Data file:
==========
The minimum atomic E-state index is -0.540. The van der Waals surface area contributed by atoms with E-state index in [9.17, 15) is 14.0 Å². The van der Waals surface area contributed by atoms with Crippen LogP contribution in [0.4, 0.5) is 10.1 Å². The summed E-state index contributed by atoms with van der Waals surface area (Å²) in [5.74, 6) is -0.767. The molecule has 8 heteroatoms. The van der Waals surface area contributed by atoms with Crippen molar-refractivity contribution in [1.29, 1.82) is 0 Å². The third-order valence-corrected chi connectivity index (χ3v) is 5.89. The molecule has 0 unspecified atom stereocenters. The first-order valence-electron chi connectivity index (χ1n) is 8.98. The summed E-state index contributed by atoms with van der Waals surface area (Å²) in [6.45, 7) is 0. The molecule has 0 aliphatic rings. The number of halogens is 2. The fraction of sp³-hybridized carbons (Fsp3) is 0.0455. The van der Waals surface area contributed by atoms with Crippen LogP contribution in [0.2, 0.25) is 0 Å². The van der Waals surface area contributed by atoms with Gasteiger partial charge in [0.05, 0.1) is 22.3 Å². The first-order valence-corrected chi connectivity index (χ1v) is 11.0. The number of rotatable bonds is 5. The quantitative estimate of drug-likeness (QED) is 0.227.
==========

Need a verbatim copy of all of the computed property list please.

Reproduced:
The minimum atomic E-state index is -0.540. The van der Waals surface area contributed by atoms with E-state index in [9.17, 15) is 14.0 Å². The van der Waals surface area contributed by atoms with Crippen LogP contribution in [0.4, 0.5) is 10.1 Å². The summed E-state index contributed by atoms with van der Waals surface area (Å²) in [5.74, 6) is -0.767. The molecule has 8 heteroatoms. The van der Waals surface area contributed by atoms with Crippen molar-refractivity contribution in [1.29, 1.82) is 0 Å². The third-order valence-corrected chi connectivity index (χ3v) is 5.89. The molecule has 0 unspecified atom stereocenters. The first-order valence-electron chi connectivity index (χ1n) is 8.98. The summed E-state index contributed by atoms with van der Waals surface area (Å²) in [6.45, 7) is 0. The molecule has 0 aliphatic rings. The number of halogens is 2. The fraction of sp³-hybridized carbons (Fsp3) is 0.0455. The van der Waals surface area contributed by atoms with Crippen LogP contribution in [0.2, 0.25) is 0 Å². The van der Waals surface area contributed by atoms with Gasteiger partial charge in [0.05, 0.1) is 22.3 Å². The first-order valence-corrected chi connectivity index (χ1v) is 11.0. The number of rotatable bonds is 5. The quantitative estimate of drug-likeness (QED) is 0.227.